As one one of the initial testers, I can truly say that I have played LOTRO since before its first release. And, since then, I've spent more hours in Middle-Earth than I'd like to admit. When the company changed hands, I was the one who organised a massive group photograph of the players on my server saying "Thank you", which we then presented to the members of the departing team of developers, so they had a keepsake to remind them how much their work was valued and appreciated.

Well, I've just released a new book. A LitRPG novel that I am serialising for free, online. Unsurprisingly, its portrayal of MMORPG game mechanics and of how players and developers can interact, has been massively influenced by my experience here. So, on the off chance you might be interested in reading a story about people playing a game, I thought I'd post a link to it here.

Who'd want to be a hero?

Technology advances like juggernaut. Hard to steer, impossible to stop, and heedless of those it crushes. At least that's what it felt like to Nadine when competition from expert systems destroyed her career as a singer. It is 2045 and, like everyone else in her remote village, she does her best to forget things were ever better and concentrate on surviving year by year, month by month.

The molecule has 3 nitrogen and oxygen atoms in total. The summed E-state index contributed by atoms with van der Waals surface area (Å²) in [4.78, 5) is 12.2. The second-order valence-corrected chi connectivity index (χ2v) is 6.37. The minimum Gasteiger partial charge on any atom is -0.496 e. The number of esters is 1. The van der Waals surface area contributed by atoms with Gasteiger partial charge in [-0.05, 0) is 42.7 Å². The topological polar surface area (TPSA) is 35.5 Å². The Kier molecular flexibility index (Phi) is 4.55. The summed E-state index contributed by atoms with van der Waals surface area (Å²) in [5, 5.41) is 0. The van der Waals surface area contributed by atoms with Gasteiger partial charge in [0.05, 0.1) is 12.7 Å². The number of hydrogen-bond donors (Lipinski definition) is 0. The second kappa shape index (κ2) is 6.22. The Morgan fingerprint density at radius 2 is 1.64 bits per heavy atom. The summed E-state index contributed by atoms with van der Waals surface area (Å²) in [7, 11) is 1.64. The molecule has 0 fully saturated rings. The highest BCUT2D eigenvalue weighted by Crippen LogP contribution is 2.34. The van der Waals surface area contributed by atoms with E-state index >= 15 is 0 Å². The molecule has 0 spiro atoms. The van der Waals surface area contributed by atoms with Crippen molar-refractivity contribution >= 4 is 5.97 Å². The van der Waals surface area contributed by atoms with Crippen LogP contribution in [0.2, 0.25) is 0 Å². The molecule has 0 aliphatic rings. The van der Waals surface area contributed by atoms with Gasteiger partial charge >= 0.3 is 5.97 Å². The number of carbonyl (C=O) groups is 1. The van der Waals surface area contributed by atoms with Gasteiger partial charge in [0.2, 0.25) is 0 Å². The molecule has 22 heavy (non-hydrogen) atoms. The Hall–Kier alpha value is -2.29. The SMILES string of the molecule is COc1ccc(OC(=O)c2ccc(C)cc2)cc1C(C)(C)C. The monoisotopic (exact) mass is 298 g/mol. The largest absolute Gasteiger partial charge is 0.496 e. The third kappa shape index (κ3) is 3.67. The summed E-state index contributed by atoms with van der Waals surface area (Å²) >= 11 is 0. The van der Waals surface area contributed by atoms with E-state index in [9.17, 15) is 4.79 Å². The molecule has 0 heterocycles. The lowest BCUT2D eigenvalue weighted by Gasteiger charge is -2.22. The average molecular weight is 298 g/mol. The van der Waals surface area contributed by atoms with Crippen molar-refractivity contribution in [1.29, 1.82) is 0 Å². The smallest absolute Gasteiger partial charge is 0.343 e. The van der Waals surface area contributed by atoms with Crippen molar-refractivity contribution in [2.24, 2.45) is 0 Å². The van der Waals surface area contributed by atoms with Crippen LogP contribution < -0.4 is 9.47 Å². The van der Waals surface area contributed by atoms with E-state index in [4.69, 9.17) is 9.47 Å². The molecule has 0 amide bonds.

So when a group of pranksters that Nadine made friends with during her university days contact her out of the blue, and persuade her to start playing an online game which makes use of newly released immersive virtual reality technology, all she wants is to have a fun time together as they explore an alternative version of 17th century Venice full of stylish assassins and androgynous poets, noble vampires and venal nobles, socialist necromancers and prophetic nomads. If there's one thing she doesn't want, it's to put a big glowing target over her head by trying to be a hero. But...

Sometimes you don't get a choice.